Workload and Stress Scale in students

Document Type:Research Paper

Subject Area:Psychology

Document 1

The researcher conducted a purposive sampling to collect the data and 33 participants were included in the study which consisted of 25 females and 8 males. The respondents were divided into two groups of 17 and 16 respondents to be involved in a study task of responsibility and hobby task respectively. The participants were required to provide a scale of the level of frustration after being involved in the study at a scale of 1-10. The scale was provided at an increasing order where scale1 represented zero frustration levels while scale 10 represented extreme frustration levels. From the results obtained the respondents involved in the responsibility tasks the mean frustration scale was 6. The study shows that the academic performance of students who work 10-19 hours per week were superior to all other groups (Dundes& Marx, 2007).

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Interestingly, this study effectively refutes the logical expectation that students who do not work or those who work less than 10 hours per week are more likely to put effort on studies, and the result shows that students who work 10-19 hours per week are more likely to perform well at school. Thus, Dundes and Marx suggest that this result is due to increased discipline and developing coping strategies for stress. Similarly, another study suggests that there is no significant relationship between the stress score, the year of study and academic workload among biomedical science undergraduates in Malaysia (Alshaggaet. Al, 2015). Furthermore, the study shows that the stress level is particularly higher in medical students and law students compared to economic and physical education students among the undergraduates due to heavy workload (Yusoff&Esa (2012).

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Similarly, a study shows that there is a strong correlation between workload, stress among college students and GPA (Savescue el al. In the terms of extreme performances, which refers to high performances (Above 60%) and low performances (below 60%), 11% of non-working students have very high grades compared to only 3. 7% of working students. More importantly, 45% of working students are likely to report high stress compared to 26. Afterwards, we will analyze those workload and stress levels to address the hypothesis. We hypothesize full-time college students with heavier workload are more likely to feel stress with the difficult task compared with full-time college students with less workload. Method session Participants There are total of 33 participants from Introduction to Research Methods Lab session 8 and session, including 25 females (76% of the respondents) and 8 males (24% of the respondents).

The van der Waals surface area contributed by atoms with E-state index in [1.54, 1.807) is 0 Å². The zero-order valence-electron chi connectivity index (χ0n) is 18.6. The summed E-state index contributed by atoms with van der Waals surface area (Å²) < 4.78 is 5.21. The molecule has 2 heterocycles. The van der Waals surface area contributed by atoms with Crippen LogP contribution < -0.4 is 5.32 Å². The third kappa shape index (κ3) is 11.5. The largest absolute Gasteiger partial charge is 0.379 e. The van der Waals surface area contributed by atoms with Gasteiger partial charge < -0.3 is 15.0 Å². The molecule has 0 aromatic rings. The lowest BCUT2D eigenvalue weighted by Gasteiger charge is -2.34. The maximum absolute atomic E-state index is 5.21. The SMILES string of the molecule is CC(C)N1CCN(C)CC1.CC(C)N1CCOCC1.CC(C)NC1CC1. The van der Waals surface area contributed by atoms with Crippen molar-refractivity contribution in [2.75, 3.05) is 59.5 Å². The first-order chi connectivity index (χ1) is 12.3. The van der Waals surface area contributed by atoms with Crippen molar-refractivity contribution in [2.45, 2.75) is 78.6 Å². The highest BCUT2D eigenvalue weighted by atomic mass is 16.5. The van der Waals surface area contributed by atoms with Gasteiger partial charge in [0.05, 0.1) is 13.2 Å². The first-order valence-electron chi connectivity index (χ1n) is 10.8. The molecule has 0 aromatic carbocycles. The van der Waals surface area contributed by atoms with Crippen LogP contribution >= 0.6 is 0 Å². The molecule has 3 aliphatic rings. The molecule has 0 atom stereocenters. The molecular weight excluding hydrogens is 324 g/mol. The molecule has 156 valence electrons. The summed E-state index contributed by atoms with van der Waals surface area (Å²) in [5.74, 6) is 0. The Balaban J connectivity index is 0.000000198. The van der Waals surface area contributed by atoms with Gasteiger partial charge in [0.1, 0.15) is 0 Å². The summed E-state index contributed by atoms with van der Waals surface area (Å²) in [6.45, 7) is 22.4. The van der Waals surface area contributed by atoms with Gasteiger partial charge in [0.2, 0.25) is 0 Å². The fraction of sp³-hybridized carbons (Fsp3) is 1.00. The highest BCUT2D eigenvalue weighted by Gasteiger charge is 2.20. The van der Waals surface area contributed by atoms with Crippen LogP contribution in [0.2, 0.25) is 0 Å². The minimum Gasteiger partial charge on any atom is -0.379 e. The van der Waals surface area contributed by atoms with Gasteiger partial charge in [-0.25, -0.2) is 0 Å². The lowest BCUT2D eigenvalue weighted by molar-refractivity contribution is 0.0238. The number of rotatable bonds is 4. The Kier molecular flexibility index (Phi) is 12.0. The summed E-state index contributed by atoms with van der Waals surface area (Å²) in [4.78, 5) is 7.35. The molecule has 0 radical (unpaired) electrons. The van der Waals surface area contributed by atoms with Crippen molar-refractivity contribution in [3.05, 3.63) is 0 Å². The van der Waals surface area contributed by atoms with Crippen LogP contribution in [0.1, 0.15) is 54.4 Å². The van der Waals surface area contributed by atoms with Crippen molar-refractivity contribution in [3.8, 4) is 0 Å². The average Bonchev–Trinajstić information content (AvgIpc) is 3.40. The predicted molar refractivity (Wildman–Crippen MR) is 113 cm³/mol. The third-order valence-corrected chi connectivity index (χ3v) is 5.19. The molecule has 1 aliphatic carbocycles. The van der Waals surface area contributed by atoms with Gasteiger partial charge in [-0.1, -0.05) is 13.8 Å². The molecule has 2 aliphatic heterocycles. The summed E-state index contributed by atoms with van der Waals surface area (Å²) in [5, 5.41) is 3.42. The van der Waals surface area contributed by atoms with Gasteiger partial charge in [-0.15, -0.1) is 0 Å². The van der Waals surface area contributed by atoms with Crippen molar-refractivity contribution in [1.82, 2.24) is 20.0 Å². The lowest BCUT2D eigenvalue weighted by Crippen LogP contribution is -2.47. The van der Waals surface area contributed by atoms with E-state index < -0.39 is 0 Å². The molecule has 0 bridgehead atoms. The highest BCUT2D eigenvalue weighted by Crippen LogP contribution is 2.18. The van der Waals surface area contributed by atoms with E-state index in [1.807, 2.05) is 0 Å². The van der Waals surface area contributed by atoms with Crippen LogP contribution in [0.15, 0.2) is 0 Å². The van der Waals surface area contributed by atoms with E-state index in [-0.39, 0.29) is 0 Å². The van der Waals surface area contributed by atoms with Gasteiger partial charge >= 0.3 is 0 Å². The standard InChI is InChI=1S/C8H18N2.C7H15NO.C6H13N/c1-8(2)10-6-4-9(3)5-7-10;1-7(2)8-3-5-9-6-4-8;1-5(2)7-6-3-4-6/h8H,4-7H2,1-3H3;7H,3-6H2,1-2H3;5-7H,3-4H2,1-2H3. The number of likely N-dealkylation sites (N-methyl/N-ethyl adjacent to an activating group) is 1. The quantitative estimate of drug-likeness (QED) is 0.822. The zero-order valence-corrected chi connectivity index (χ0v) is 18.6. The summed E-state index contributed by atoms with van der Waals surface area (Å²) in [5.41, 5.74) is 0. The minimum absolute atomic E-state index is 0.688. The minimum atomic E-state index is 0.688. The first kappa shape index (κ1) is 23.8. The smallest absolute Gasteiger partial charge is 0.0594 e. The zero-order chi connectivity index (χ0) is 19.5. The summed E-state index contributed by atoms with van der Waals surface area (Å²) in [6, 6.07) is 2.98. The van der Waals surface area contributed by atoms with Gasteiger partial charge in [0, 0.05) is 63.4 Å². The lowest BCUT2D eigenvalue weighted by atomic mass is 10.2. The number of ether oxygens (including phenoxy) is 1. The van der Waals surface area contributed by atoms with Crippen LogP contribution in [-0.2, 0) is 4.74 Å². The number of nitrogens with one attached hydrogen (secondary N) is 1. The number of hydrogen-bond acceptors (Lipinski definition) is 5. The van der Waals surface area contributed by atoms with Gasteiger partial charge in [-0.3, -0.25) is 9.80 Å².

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Because all participants are from the same psychology research methods class, it is purposive sampling. The age range of the participants was 19-27 years old; race of participants was not included in our study, and the participants were not compensated. In addition, all participants were requested to work on the same scrambled work task and were given a period of 30 minutes to complete the task. All the participants filled participated in the tasks provided for the study. The participants were asked to fill out the frustration scale after the scrambled work task. The researcher informed the respondents that the results obtained from the study would be treated as confidential and their response was highly appreciated for the completion of the study.

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Results This research used 33 persons to conduct the survey and the questionnaires were recorded after the respondents were involved in the tasks to determine the level of stress after the task was performed i. 68017, Se= 0. 67004) t (31) =2. 744, p=. The slight difference in result of the study is illustrated by the figure 1. Results indicated that the frustration level (Y) and the workload (X) were significantly correlated r (31) =. The scale on the frustration level was ranging from 1-10 where 1 meant that there is no level of frustration and as the scale number increases the level of frustration increases gradually, where a scale of 10 represents extreme level of frustration. The mean scale for the group that performed the responsibility tasks was slightly higher than those that performed the hobby task.

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However, the difference in their standard deviation was quite large and the group that performed the hobby tasks had a higher variation of frustration level ranging from very low to very high frustration levels. This means that despite responsibility and hobby tasks having the same level of mean frustration, hobby tasks have recorded some low level of frustration from some of the respondents which is not the case for the responsibility tasks. The reason that might have caused slight difference of the observed results is the failure to repeatedly over some time to clearly determine how the observed results differ over the period. Z. M. , Behzadnia, A. , Jasamai, M. , Al-Absi, A. Balancing work and academics in college: Why do students working 10 to 19 hours per week excel? Journal of College Student Retention Research Theory and Practice, 8, 107-120.

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